Is this the weakest-ever Super Formula title defence?

After another poor weekend at Sugo, reigning Super Formula champion Naoki Yamamoto is staring down the barrel of one of the worst title defences in the series’ recent history.

Is this the weakest-ever Super Formula title defence?

Yamamoto's ‘homecoming’ with Nakajima Racing hadn’t gone according to plan in the opening three races of the campaign, but Sugo marked the three-time title winner’s least convincing weekend of the year so far.

After finishing out of the points 12th and nearly 30 seconds adrift of the win, nobody would have blamed Yamamoto for wondering whether his off-season move away from Dandelion Racing – which won the race with Nirei Fukuzumi – was really the right thing to do.

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In his post-race debrief with reporters at Sugo, Yamamoto struck a deflated tone, clearly knowing that any hopes of retaining his crown are now surely over: with only three races to go, he’s a massive 42 points down on series leader Tomoki Nojiri.

But worse than his position in the standings is Yamamoto’s sheer lack of competitiveness. After such a poor showing at Sugo, he seems further away from achieving the kind of results needed to turn the tide than he was at the start of the season.

Naoki Yamamoto, TCS NAKAJIMA RACING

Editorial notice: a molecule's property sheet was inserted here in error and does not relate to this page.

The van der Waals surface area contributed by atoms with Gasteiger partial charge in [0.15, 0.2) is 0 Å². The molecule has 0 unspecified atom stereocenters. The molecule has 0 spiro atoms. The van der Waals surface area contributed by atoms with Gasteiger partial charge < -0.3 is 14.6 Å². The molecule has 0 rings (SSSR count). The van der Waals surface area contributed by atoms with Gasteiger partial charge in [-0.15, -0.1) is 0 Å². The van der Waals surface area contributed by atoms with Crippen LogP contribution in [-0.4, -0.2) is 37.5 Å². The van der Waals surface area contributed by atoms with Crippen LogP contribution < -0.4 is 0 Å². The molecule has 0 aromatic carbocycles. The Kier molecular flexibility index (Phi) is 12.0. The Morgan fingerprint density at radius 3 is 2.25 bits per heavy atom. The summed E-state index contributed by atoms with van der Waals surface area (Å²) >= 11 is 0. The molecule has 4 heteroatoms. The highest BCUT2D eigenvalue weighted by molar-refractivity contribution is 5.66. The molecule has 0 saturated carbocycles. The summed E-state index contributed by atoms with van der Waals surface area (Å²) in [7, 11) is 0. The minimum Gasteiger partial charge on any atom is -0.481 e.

Naoki Yamamoto, TCS NAKAJIMA RACING

Photo by: Masahide Kamio

Prior to the weekend, there was at least some cause for optimism. At Autopolis, Yamamoto had reported improvement with the feeling of his car in the wet and expressed some hopefulness of being able to fight at Sugo, where he won in both 2018 and ’19 and finished on the podium last year.

And yet, come qualifying, despite having an ‘easier’ qualifying group, he was eliminated in Q2 with the slowest time in that segment, beaten even by KCMG rookie Kazuto Kotaka. That left him 12th on the grid, with Sho Tsuboi and Nobuharu Matsushita being demoted to the seventh row for causing a red flag in the other Q2 group.

There was some brief respite for Yamamoto as a strong start allowed him to complete the first lap in eighth. But once the race settled into a rhythm he couldn’t make any impression on Giuliano Alesi ahead, and on lap 14 of 53 he instead fell prey to the recovering Nojiri.

Yamamoto left it until lap 23 to make his pitstop, and was undercut by Nobuharu Matsushita, Hiroki Otsu and Impul substitute Mitsunori Takaboshi, who was only in his second Super Formula race. That put him back to 12th, where he finished. And it wasn’t just a bad strategy to blame, as Yamamoto only set the 14th-fastest lap in the race.

Just to rub more salt in the wounds, Yamamoto’s teammate Toshiki Oyu (only in his second season of Super Formula, let’s not forget) finished second behind Fukuzumi and may well have challenged for victory had he not suffered an agonisingly slow pitstop.

This was the first race of the year in which Yamamoto failed to score points. In fact, his results have been getting progressively worse, the 32-year-old having finished sixth in the Fuji opener, before slipping to eighth at Suzuka and finishing ninth at Autopolis.

Naoki Yamamoto,TCS NAKAJIMA RACING

Naoki Yamamoto,TCS NAKAJIMA RACING

Photo by: Masahide Kamio

That leaves him 12th in the championship table with three rounds to go, two of which take place at Motegi – a track where Yamamoto does not have a very good record. He finished fourth there in his rookie campaign in 2010, but since then his best Motegi finish is seventh.

It’s not impossible that Yamamoto could find some form, but his post-race comments at Sugo did not sound like those of a man who believes a breakthrough was imminent.